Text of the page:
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Sensors 2018, 18(8), 2461; doi:10.3390/s18082461

Article
Prospective Use of High-Refractive Index Materials for Single Molecule Detection in Flow Cytometry
1
Vaccine Branch, Center for Cancer Research, National Institutes of Health, Bethesda, MD 20892, USA
2
Optoelectronics Research Centre, University of Southampton, Southampton SO17 1BJ, UK
*
Author to whom correspondence should be addressed.
Received: 23 April 2018 / Accepted: 18 July 2018 / Published: 1 August 2018

Abstract

:
Phenotyping extracellular vesicles (EVs), where surface receptor expression is often as low as one molecule per EV, remains problematic due to the inability of commercial flow cytometers to provide single-fluorescent molecule sensitivity. While EVs are widely considered to be of great potential as diagnostic, prognostic and theranostic biomarkers, their use is currently hindered by the lack of tools available to accurately and reproducibly enumerate and phenotype them. Herein, we propose a new class of labels that leverage the biophysical properties of materials with unique complex refractive indices and demonstrate that this class of labels has the possibility of allowing single-epitope detection using conventional flow cytometry.
Keywords:
extracellular vesicles; flow cytometry; light scatter; scatter modelling; complex refractive index; scatter labels; NanoTags; single-epitope detection

1. Introduction

Extracellular vesicles (EVs) are small (30–1000 nm) membranous vesicles with the majority being <150 nm in diameter [1]. Due to their small surface area, when compared to cells, the epitope expression of the majority of EV surface markers is below the detectable range of conventional high throughput, multi-parameter detection techniques, such as flow cytometry [2].
Conventional flow cytometry (cFC) is capable of distinguishing thousands, to a few hundred, fluorescent molecules. The surface expression of highly abundant lymphocyte surface marker, such as CD14, is in the region of 100,000 copies per lymphocyte. If this epitope density were scaled to a 100 nm EV, it would equate to <30 CD14 copies per vesicle [3]. Therefore, an unmet need in the EV field is the development of labels that enable single-epitope detection on single EVs, ideally utilizing conventional detection equipment.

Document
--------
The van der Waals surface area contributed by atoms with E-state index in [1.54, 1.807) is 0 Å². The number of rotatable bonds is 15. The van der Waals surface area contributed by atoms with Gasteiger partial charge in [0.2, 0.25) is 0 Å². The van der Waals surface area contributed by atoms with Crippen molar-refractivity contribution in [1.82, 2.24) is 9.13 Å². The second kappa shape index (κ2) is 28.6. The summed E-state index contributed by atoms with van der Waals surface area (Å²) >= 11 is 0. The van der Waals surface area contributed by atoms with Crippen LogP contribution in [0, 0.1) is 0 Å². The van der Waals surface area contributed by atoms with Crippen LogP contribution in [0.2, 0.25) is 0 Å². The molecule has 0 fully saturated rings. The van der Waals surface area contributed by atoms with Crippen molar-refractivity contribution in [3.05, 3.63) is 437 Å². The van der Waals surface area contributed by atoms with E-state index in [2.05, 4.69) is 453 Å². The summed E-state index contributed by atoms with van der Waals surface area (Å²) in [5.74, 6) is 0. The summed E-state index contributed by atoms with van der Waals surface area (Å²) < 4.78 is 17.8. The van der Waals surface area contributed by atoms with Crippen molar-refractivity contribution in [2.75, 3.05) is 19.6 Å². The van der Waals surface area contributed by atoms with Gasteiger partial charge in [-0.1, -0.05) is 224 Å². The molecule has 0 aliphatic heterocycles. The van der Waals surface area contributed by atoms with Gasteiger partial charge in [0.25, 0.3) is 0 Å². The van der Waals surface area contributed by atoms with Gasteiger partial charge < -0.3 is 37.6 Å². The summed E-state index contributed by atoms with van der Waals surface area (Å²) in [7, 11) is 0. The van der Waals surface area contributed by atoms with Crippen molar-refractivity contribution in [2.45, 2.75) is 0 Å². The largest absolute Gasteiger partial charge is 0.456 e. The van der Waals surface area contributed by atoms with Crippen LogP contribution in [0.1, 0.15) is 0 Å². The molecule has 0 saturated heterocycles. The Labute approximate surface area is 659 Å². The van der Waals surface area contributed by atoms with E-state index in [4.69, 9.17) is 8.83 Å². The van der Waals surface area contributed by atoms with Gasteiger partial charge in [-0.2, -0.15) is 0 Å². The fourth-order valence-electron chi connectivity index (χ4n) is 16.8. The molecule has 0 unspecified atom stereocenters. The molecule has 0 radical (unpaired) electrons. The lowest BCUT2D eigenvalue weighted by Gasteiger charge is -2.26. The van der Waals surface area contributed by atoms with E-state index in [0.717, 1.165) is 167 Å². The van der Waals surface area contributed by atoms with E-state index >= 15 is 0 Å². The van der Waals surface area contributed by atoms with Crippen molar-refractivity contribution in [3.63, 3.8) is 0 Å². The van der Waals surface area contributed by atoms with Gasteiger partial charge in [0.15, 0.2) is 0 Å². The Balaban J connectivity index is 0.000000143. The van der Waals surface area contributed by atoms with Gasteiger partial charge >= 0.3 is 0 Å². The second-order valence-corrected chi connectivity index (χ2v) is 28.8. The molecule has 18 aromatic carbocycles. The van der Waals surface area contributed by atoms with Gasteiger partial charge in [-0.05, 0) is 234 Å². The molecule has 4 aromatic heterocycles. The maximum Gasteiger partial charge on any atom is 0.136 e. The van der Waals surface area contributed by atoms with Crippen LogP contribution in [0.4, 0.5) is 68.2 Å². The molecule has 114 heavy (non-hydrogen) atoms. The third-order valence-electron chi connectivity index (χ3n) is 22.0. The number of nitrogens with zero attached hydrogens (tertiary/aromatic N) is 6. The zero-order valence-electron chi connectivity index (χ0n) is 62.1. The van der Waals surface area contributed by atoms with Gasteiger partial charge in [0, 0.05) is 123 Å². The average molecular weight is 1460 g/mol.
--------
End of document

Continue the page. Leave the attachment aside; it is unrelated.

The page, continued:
cFC quantifies the expression of proteins using fluorescent probes, which tend to be in the form of fluorescently conjugated antibodies. While these have proven to be a powerful tool for cellular analysis in the immunology field, in their current form they are insufficient to quantify EV surface protein expression on the majority of available flow cytometers. While newer generations of fluorescent labels have emerged, such as QDots, they remain generally inadequate for low surface epitope quantification. The use of QDots as labels for time-limited detection of individual targets is also complicated by stochastic optical fluctuation, commonly referred to as “blinking” [4].
When the objective of an analysis is to enumerate the number of EVs which are positive for a specific marker in a sample, the method of enumeration must be able to detect each EV with one or more specific surface marker. In this case, it is essential to use labels and instruments capable of detecting single labels, with single label sensitivity. On the other hand, when the objective is to quantify or compare how many receptors are present on individual EVs, there must be a constant label-to-target ratio and labels with monovalent target binding-sites are needed for single molecule detection and surface receptor quantification on EVs. Other standardization steps should also be considered when enumerating EVs, such as dilution controls, MESF beads, and/or scatter modelling [5]. Most commercially available techniques utilizing QDots use these labels in polyvalent forms but new avenues have emerged that have attempted to create monovalent QDots which may be directly transferrable to the conjugation of other nanoparticles [6,7,8].